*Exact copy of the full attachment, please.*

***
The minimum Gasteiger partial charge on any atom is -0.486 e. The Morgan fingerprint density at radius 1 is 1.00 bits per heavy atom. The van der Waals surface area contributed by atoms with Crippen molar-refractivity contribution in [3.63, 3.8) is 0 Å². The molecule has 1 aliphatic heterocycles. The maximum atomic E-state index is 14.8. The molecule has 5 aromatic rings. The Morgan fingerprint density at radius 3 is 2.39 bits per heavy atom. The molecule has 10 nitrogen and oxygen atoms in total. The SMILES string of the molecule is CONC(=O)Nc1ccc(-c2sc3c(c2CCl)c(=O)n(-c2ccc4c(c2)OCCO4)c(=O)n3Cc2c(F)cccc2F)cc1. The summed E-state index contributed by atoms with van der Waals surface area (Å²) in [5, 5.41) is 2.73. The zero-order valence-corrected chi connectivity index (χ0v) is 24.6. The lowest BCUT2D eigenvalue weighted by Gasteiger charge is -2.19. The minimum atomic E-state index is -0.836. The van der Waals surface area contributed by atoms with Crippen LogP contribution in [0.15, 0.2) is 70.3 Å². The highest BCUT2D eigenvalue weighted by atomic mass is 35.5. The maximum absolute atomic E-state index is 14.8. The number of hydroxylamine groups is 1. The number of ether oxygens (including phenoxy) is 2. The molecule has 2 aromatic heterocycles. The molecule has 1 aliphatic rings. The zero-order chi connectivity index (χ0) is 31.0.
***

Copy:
The minimum Gasteiger partial charge on any atom is -0.486 e. The Morgan fingerprint density at radius 1 is 1.00 bits per heavy atom. The van der Waals surface area contributed by atoms with Crippen molar-refractivity contribution in [3.63, 3.8) is 0 Å². The molecule has 1 aliphatic heterocycles. The maximum atomic E-state index is 14.8. The molecule has 5 aromatic rings. The Morgan fingerprint density at radius 3 is 2.39 bits per heavy atom. The molecule has 10 nitrogen and oxygen atoms in total. The SMILES string of the molecule is CONC(=O)Nc1ccc(-c2sc3c(c2CCl)c(=O)n(-c2ccc4c(c2)OCCO4)c(=O)n3Cc2c(F)cccc2F)cc1. The summed E-state index contributed by atoms with van der Waals surface area (Å²) in [5, 5.41) is 2.73. The zero-order valence-corrected chi connectivity index (χ0v) is 24.6. The lowest BCUT2D eigenvalue weighted by Gasteiger charge is -2.19. The minimum atomic E-state index is -0.836. The van der Waals surface area contributed by atoms with Crippen LogP contribution in [0.15, 0.2) is 70.3 Å². The highest BCUT2D eigenvalue weighted by atomic mass is 35.5. The maximum absolute atomic E-state index is 14.8. The number of hydroxylamine groups is 1. The number of ether oxygens (including phenoxy) is 2. The molecule has 2 aromatic heterocycles. The molecule has 1 aliphatic rings. The zero-order chi connectivity index (χ0) is 31.0.